University Health System prepared for COVID-19

Long before community spread of COVID-19 began in San Antonio, University Health put a plan in place to be prepared for the impact of the virus on our community. Our attention to the crisis as early as January allowed us to navigate and lead through this difficult time.

From keeping our staff informed on a daily basis to creating new processes and providing critical, timely information to our community, University Health has been here for you throughout the COVID-19 crisis. And through our partnership with UT Health San Antonio, we’re researching and testing new ways to fight this virus now and into the future.

Here are some highlights demonstrating our readiness:

Planning ahead to keep you safe

Surge preparedness

University Health erected two large tents outside the University Hospital emergency department as a triage site for quickly identifying patients who may be infected with the virus. University Hospital medical teams have rehearsed their response to a potential flood of COVID-19 patients checking in at the emergency department so that we’re ready when you need care.

Visitation guidelines & clinic changes

New patient and visitor screening guidelines are in effect at all University Health locations. Only visitors without symptoms and without exposure or travel history are allowed to enter our facilities-some of which have reduced hours or have transitioned to telephone appointments. We made these decisions to streamline operations, preserve resources and minimize risk to our patients, staff and members of our community.

Internal communications

Throughout the pandemic (and for weeks before cases were identified in San Antonio) we’ve been in daily contact with more than 9,000 employees. These updates include the latest developments in operations, testing, care guidelines and the availability of supplies. Keeping our hard-working staff informed of every critical update translates to safer and more effective care for our community.


Many of our appointments have moved to telemedicine visits, which include phone and video meetings with your doctor or provider. These appointments ensure that you continue to receive the care you need while, at the same time, protecting others from the threat of infection.

Inventing protective solutions

Extending the life of N95 masks

N95 face masks are considered the gold standard for protecting medical staff caring for patients who may spread COVID-19. Predicting a shortage of personal protective equipment, our staff invented a method to sterilize N95 masks so that they can be worn more than once. The U.S. Food and Drug Administration has granted approval for University Health System to use a hydrogen peroxide gas process to sterilize N95 masks. Since suppliers have been unable to keep up with hospital demands for N95 masks throughout the country, this method ensures our staff will remain protected.

Developing a more effective mask

University Health’s Chief Nurse Executive Tommye Austin led a team to develop a new type of mask made of materials that can be sourced locally. The mask underwent rigorous testing at the Southwest Research Institute, who found it to be effective in protecting against the fine particles and droplets that spread COVID-19.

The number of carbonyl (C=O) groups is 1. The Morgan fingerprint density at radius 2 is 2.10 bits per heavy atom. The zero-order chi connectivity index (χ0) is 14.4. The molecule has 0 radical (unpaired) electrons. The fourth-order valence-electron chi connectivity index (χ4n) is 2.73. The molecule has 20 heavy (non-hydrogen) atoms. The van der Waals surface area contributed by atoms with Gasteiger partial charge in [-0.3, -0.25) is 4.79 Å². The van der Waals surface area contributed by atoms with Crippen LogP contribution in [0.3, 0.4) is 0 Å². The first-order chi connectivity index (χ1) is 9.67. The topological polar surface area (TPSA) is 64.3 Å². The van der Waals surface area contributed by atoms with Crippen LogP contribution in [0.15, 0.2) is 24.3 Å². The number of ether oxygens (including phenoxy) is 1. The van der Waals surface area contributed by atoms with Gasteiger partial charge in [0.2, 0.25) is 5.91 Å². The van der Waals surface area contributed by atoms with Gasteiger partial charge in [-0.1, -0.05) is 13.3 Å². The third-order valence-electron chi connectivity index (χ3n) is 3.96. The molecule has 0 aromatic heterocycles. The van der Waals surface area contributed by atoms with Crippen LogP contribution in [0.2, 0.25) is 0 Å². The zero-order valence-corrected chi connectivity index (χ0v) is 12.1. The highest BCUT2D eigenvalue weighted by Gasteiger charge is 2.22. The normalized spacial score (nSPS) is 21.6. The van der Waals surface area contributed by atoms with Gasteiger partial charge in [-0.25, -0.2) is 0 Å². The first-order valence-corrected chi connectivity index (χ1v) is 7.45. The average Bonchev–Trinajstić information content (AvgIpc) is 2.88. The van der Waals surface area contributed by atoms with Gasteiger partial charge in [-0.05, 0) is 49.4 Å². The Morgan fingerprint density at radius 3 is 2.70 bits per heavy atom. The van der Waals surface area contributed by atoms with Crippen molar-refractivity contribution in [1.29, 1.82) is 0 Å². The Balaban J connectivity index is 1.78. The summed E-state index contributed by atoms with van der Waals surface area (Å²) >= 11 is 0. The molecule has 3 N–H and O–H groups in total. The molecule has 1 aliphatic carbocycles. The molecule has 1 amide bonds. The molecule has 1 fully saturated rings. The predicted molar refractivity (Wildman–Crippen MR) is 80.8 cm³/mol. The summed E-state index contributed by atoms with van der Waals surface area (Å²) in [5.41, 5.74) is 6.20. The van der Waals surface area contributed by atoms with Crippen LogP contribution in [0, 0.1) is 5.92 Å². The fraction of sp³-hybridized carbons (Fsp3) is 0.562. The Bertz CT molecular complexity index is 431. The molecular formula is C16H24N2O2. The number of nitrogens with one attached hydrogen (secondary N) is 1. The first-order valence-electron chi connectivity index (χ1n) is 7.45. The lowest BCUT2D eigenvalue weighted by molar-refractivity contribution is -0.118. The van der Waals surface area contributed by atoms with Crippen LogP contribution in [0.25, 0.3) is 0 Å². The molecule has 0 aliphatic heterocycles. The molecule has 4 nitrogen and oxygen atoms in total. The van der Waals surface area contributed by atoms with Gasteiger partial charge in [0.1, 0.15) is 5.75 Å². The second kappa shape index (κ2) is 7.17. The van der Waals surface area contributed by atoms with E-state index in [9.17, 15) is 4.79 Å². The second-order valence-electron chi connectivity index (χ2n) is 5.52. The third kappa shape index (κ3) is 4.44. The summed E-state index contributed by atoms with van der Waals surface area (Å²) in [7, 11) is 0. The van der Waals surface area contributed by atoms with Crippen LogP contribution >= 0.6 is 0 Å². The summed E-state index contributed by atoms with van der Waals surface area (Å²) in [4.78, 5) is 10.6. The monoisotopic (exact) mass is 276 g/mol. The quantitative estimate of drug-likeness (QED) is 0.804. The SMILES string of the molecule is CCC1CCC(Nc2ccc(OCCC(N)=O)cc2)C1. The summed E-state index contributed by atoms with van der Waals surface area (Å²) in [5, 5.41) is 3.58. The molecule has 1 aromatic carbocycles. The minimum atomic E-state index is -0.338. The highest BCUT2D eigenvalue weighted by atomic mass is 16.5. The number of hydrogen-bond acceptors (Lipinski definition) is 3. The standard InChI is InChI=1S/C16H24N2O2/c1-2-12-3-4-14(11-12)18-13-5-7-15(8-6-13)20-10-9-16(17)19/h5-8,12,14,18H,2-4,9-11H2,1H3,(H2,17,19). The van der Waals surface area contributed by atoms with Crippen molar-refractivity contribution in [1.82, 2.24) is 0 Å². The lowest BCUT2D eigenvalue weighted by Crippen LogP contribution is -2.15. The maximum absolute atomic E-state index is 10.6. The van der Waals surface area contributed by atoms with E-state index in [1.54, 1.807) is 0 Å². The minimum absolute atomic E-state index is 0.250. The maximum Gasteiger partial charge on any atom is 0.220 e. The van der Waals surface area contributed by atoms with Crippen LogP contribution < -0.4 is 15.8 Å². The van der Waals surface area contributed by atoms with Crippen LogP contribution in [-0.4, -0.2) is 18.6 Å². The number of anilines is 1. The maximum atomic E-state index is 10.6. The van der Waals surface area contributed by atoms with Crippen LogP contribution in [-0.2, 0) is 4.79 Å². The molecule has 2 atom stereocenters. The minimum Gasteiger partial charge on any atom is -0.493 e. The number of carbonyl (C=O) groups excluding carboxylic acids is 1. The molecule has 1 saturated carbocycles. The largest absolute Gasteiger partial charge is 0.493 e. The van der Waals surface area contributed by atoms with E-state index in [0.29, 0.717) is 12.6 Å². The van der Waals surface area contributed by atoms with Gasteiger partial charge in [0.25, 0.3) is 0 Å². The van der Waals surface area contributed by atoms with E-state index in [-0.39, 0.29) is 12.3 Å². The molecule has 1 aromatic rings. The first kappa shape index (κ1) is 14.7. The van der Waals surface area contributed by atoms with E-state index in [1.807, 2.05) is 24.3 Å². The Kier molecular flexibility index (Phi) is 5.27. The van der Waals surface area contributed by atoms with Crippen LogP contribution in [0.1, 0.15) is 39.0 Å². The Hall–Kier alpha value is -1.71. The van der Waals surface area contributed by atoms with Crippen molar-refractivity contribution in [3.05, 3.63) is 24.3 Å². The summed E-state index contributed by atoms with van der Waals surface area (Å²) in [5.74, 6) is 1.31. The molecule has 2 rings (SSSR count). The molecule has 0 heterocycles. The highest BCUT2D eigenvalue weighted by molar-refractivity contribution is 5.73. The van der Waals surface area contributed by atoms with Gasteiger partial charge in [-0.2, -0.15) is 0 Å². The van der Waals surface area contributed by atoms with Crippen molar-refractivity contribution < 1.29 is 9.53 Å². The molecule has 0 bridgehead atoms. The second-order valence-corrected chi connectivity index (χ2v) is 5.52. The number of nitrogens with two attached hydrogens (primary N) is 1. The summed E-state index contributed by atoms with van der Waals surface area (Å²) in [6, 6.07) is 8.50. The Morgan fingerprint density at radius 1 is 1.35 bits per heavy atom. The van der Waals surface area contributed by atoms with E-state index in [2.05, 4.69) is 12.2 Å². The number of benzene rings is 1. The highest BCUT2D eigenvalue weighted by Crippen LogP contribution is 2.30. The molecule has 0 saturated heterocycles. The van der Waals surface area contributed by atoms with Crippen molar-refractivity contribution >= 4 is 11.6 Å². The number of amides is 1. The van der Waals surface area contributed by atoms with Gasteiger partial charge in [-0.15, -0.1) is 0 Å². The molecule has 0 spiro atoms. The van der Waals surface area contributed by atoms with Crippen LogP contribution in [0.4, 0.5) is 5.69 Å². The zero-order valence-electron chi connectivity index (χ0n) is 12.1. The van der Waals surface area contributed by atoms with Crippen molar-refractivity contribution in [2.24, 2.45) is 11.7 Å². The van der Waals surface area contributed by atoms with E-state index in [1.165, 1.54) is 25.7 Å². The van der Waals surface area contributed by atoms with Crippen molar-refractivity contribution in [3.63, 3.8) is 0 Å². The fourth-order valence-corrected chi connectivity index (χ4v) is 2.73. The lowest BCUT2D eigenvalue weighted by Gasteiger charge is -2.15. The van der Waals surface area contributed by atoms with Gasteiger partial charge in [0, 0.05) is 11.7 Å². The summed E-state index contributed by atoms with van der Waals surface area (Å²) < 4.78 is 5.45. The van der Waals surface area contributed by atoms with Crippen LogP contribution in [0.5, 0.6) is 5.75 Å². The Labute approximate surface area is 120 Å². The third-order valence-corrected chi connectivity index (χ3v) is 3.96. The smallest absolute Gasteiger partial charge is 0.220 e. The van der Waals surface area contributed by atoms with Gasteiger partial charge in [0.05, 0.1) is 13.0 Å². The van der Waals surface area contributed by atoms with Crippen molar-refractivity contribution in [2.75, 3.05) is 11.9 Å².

On-site testing

Before reporting began on the limited availability of COVID-19 testing, University Health’s laboratory staff established in-house testing at University Hospital. This means that patients suspected of contracting COVID can have their samples tested at our hospital, and in many cases, have their results delivered more quickly than if they were tested elsewhere. Our lab is currently awaiting the delivery of new equipment that will allow the processing of COVID tests in as little as two hours.

Discovering new treatments

Power plasma study

We’re proud to be working closely with the South Texas Blood and Tissue Center on a treatment study using donated plasma from people who have recovered from COVID-19. “We have begun transfusing hospitalized COVID-19-positive patients with the plasma,” said Dr. Leslie Greebon, University Health’s medical director of transfusion services. “It’s too early to say how well it is working,” Dr. Greebon said, “but there have been no adverse events so far.”

Remdesivir clinical trial

Physicians at University Health are among the first in the country to help test a drug that may prove effective in treating COVID-19.

The drug, Remdesivir, is an experimental, antiviral therapy that may prevent the virus from reproducing in the body. The drug has been tested in people with Ebola. It’s also been tested on animals with Middle Eastern respiratory syndrome and severe acute respiratory syndrome - which are caused by other coronaviruses.

University Health is here for you

The world has changed, but University Health’s commitment to your health and well-being has not. We will continue to innovate and work with our partners at UT Health San Antonio to ensure that our community has access to the best technology, tools and medical care in the fight against COVID-19.

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